Understanding experiental avoidance as a mediator of rape-induced posttraumatic stress disorder
AuthorBoeschen, Laura Elizabeth
AdvisorBecker, Judith V.
MetadataShow full item record
PublisherThe University of Arizona.
RightsCopyright © is held by the author. Digital access to this material is made possible by the University Libraries, University of Arizona. Further transmission, reproduction or presentation (such as public display or performance) of protected items is prohibited except with permission of the author.
AbstractDoes experiential avoidance predict PTSD severity among rape survivors? In the first of two studies, a hypothesized model was tested where causal attributions, cognitive schemas, and memory characteristics mediated the relationship between experiential avoidance and PTSD. Data were cross-sectional. Participants were rape survivors (N = 139; 23% with current PTSD). Results included a measurement model of social cognitive factors and PTSD and the structural model. Two sets of pathways were delineated--both exacerbated PTSD. Overall, 60% of the variance in PTSD was explained. The results suggested that the effects of experiential avoidance on psychological outcomes, although detrimental, were minimal. Causal attributions and maladaptive belief changes were far more powerful than any other predictors in explaining prolonged distress. Neither process was strongly affected by levels of avoidance. In a second study, several factors that could potentially influence and predict the use of experiential avoidance as a coping mechanism were investigated. Both pre-trauma survivor characteristics and characteristics of the rape were evaluated to help explain why some survivors engaged in a maladaptive avoidance coping strategy. Results suggested that a background of violence was an important predictor of experiential avoidance. Women who had already survived a history of violence were the most likely to engage in experiential avoidance to cope with an adult rape experience.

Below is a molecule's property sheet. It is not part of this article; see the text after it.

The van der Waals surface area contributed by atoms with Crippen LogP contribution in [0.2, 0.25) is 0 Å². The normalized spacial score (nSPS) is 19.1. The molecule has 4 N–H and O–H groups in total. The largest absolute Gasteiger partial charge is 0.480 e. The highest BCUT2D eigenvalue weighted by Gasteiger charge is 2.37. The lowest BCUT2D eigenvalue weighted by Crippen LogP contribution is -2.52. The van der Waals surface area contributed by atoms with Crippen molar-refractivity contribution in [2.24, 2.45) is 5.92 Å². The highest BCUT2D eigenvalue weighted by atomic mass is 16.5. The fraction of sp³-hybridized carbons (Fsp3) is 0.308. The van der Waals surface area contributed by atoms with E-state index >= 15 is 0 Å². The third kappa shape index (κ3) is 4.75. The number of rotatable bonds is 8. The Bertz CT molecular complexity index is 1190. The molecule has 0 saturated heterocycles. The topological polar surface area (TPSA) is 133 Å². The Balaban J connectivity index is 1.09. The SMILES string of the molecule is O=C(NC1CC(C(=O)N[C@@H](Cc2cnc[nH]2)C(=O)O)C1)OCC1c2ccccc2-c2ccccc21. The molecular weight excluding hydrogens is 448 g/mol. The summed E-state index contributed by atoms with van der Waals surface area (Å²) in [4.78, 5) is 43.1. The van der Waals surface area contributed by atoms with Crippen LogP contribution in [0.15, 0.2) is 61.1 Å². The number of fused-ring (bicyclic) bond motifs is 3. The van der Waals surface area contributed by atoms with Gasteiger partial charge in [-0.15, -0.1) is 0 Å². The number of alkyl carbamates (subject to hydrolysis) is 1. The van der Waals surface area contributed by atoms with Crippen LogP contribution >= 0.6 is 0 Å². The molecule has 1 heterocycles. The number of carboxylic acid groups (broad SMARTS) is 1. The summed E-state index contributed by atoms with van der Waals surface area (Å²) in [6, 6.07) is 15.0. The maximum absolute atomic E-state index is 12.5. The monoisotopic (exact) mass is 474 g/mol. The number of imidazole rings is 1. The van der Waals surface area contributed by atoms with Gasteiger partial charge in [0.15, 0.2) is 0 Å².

Degree ProgramGraduate College